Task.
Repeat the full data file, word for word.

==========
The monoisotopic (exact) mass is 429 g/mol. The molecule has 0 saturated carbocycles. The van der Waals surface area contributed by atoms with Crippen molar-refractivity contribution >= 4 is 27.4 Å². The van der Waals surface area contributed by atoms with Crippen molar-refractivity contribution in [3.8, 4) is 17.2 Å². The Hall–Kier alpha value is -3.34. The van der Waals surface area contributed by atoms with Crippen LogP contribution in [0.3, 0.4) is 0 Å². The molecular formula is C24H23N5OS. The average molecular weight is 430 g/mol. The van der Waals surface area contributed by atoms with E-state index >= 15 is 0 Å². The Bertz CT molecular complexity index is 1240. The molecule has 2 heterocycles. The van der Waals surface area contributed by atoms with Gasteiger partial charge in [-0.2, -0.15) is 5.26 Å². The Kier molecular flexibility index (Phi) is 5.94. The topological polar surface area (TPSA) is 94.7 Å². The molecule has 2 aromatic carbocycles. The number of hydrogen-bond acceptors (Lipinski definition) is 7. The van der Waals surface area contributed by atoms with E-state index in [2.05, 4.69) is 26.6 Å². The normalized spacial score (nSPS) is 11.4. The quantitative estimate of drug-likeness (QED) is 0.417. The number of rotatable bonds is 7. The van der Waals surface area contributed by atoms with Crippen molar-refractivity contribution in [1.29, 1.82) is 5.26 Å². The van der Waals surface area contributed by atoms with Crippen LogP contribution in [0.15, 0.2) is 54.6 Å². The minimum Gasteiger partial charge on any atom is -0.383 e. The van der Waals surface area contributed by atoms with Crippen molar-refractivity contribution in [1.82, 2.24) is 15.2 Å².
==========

The monoisotopic (exact) mass is 429 g/mol. The molecule has 0 saturated carbocycles. The van der Waals surface area contributed by atoms with Crippen molar-refractivity contribution >= 4 is 27.4 Å². The van der Waals surface area contributed by atoms with Crippen molar-refractivity contribution in [3.8, 4) is 17.2 Å². The Hall–Kier alpha value is -3.34. The van der Waals surface area contributed by atoms with Crippen LogP contribution in [0.3, 0.4) is 0 Å². The molecular formula is C24H23N5OS. The average molecular weight is 430 g/mol. The van der Waals surface area contributed by atoms with E-state index >= 15 is 0 Å². The Bertz CT molecular complexity index is 1240. The molecule has 2 heterocycles. The van der Waals surface area contributed by atoms with Gasteiger partial charge in [-0.2, -0.15) is 5.26 Å². The Kier molecular flexibility index (Phi) is 5.94. The topological polar surface area (TPSA) is 94.7 Å². The molecule has 2 aromatic carbocycles. The number of hydrogen-bond acceptors (Lipinski definition) is 7. The van der Waals surface area contributed by atoms with E-state index in [2.05, 4.69) is 26.6 Å². The normalized spacial score (nSPS) is 11.4. The quantitative estimate of drug-likeness (QED) is 0.417. The number of rotatable bonds is 7. The van der Waals surface area contributed by atoms with Crippen molar-refractivity contribution in [1.29, 1.82) is 5.26 Å². The van der Waals surface area contributed by atoms with Crippen LogP contribution in [0.15, 0.2) is 54.6 Å². The minimum Gasteiger partial charge on any atom is -0.383 e. The van der Waals surface area contributed by atoms with Crippen molar-refractivity contribution in [1.82, 2.24) is 15.2 Å².